I received a referee report from a journal (with single blind peer review policy).

If that matters, the journal uses "Editorial Manager" system.

By clicking on "View Attachments", one can see 5 these information "Action", "Uploaded By", "Description", "File Name", "File Size".

The content of the column "Uploaded By" is "Editor".

The content of the column "Description" is "from prof. X"

Hence the identity of the referee is disclosed.

I am wondering if it is an unintended mistake from the Editor or it is the referee who has written such description.

The referee has done a substantial work to evaluate the manuscript and has proposed many suggestions leading to the improvement of the manuscript.

My dilemma is that, as I know the identity of the referee, should I use his real name in the acknowledgement or just thank an anonymous referee?

3 Answers 3


If the review itself is not signed, it sounds like the unblinding was not deliberate. I would:

  • Reply as if the review were anonymous
  • Notify the editor in a separate, private message saying there may have been an error in showing the reviewer name
  • 13
    I would add: Notify the Editor after the paper is published. Otherwise you risk some complications. You did not do anything wrong (especially, you did not actively search for who the referee was), and the editor could over-react in some way and even blame you or change his attitude towards you.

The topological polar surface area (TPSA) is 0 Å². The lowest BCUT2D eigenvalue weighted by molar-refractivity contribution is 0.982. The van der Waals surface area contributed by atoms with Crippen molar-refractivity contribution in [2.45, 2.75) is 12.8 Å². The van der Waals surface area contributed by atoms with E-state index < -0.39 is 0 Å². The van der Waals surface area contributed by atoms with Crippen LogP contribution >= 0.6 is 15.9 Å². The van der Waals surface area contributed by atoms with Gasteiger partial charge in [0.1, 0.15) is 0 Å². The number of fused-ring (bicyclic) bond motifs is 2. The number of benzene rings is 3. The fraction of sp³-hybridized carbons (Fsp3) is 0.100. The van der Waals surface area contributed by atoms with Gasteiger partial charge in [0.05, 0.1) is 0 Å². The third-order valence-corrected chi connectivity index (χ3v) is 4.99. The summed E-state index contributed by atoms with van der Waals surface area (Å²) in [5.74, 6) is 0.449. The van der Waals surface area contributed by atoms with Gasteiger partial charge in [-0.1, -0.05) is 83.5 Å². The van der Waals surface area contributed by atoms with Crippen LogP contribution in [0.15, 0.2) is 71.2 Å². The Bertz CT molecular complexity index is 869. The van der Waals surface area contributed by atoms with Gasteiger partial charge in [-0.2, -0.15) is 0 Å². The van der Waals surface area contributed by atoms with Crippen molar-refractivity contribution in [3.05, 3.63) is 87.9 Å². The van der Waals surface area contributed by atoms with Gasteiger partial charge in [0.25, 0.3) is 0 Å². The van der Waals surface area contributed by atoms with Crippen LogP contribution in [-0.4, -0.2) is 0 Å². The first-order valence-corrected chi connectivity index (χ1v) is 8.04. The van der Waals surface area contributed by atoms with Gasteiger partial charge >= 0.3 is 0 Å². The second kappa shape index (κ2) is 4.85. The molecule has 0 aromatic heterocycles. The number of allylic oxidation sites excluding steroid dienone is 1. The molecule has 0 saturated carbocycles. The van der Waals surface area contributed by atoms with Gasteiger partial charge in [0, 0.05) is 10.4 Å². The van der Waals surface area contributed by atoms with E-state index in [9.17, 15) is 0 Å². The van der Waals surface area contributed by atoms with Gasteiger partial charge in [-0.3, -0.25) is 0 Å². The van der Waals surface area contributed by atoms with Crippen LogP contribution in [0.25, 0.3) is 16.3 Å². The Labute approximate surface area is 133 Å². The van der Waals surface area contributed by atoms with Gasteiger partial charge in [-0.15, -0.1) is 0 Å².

– yo'
    May 7, 2019 at 13:02
  • 54
    @yo' Hide the truth until it's too late! Bury the evidence! Learn these and other useful techniques in our new course Shady Ethics 101. May 7, 2019 at 14:22
  • 10
    @DavidRicherby Nothing shady. The authors did not do anything wrong. If it's a mistake, it's a mistake of either the Editor, the reviewer or the system they work in. I don't see any reason why the authors should risk their article being badly treated by anyone involved.
    – yo'
    May 7, 2019 at 14:32
  • 29
    @yo' If you are aware of something which you think might negatively affect the chances of your paper being accepted, not bringing that up is shady. It doesn't matter whose fault it is. (IMO, this shouldn't actually affect your chances. The worry about non-anonymous reviews is that the reviewer might seek favours by giving a good review. But, in this case, the referee thought s/he was anonymous, so wouldn't have been trying anything.) May 7, 2019 at 14:38
  • 13
    @yo' If the editor will give you a hard time about accidentally seeing the unblinded names before publication, it's likely they'll be even harder on you if they find you deliberately & strategically held back the information until after publication. Sure, they probably won't rescind publication (though they might if they feel the review process was tainted), but you just burned bridges with them, and will find it hard to publish with that editor/journal in the future. -- If you're looking long term (and not just for this particular paper) the best course of action is to be open and forthright.
    – R.M.
    May 7, 2019 at 15:18

I would ignore the inadvertent disclosure of the referee's name. It is unimportant. Do not name the referee in your manuscript.

  • Could you explain more about why the disclosure of the referee's name is not important? It seems like journals put a lot of effort into the single-blind peer review process. That makes it seem important. May 8, 2019 at 2:52
  • 2
    @BrianMoths it is important that authors do not bribe reviewers. That's not the issue here. May 8, 2019 at 3:13

Ask the editor.

Probably it is a mistake, but it is not your fault. I do not expect this to be to your detriment (and they might already have noticed it themself) and you seem to have a dilemma what to do.

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